Fibromyalgia and Meditation
Mediation is used as an alternative therapy looking at the perception and management of pain in the body. The ability to deal with thoughts around the pain is crucial in managing and reducing it.
Taking the time to think, breathe and focus on how you are feeling can really help your pain? Experts are saying yes, that these meditation techniques
I would love to try meditation, but I do not know how…
Before we get into more about the research of meditation, most people have no idea where to start! Luckily there are a few free apps to get you off on the right foot and guide you through your meditation journey.
- Smiling Mind
We used headspace and it was fantastic, all you need is 10 minutes out of your day. Simply download the app, put headphones on and let the relaxation begin. The first 10 days are free and we highly recommend trying it out!
What is Meditation?
Meditation is an umbrella term for many different mind-body practices that use contemplative thought and relaxation techniques to ease anxiety, pain, stress or insomnia. Some 20 million Americans now practice some form of meditation, according to a 2007 National Institutes of Health survey.
Mindfulness/meditation practices can be done either alone or in groups led by a health care professional. Techniques include:
- Deep-breathing exercises to boost relaxation
- Cognitive-behavioral therapy (talking to a therapist about emotional issues) to help you focus on positive thoughts
- Body scanning or focused attention on your body’s physical sensations
- Yoga-based meditation
- Chanting or use of mantras (repeated words or phrases)
- Guided imagery or concentration on positive visual images or scenes
- Contemplative walking, common in Japan and in Buddhist traditions
* Like we mentioned above….if you have no experience meditating, downloading an app will be a great place to start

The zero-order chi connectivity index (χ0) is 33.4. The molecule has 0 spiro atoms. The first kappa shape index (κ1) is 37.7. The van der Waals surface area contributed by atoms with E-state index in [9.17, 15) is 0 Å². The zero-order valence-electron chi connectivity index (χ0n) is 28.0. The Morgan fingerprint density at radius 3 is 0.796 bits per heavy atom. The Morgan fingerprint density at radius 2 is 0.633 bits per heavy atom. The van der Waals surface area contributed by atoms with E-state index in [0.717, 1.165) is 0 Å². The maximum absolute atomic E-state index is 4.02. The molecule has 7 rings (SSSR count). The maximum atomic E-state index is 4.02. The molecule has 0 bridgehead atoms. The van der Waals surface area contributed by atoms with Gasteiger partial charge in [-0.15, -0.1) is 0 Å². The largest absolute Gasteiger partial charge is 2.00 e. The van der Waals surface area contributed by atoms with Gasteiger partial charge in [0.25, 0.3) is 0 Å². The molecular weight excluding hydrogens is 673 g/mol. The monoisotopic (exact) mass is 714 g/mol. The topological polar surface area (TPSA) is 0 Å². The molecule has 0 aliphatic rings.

How Does Meditation Work?
Through meditation, people with fibromyalgia can come to terms with their pain and realize that their experience of life can be wider than pain.
Meditation’s goal is to relax the mind and body, engage feelings about pain or other challenges, release tension and tap into a positive outlook – despite a chronic illness like fibromyalgia. Focusing on negativity, especially on feelings of loss of health and well-being, only exacerbates pain. Meditation helps bring things into present-moment awareness, to see where we are, and assess things in that moment.
It’s easy for someone with a fibromyalgia to give into the feelings of victimization.
A Scientific Approach to Meditation
Many in the medical community believe that mindfulness/meditation practice can help people with fibromyalgia take control of their pain and emotions and manage them more successfully. Scientific studies are showing the positive results of meditation practice for people with fibromyalgia pain.
Meditation or mindfulness-based stress reduction therapy can interrupt that vicious cycle. With pain, tension can begin to arise in points of the body even distant from the point where the pain is originating. So we can attend to the body, make adjustments and relax certain areas before escalation to a crisis point.
Benefits of Meditation
Meditation allows a person to become aware of and come to terms with all of their feelings about their disease. It helps you see and feel all of your emotions, not just the painful ones.
Whether formal or informal, mediation is something a person with fibromyalgia can practice regularly to cope more effectively with pain or to build a positive attitude about life.
The benefits come with regular, sustained meditation, she notes. It won’t replace medications, healthy diet and physical activity, or surgery, but meditation can be a powerful complement to those treatments and healthy behaviors – because pain really starts in the mind.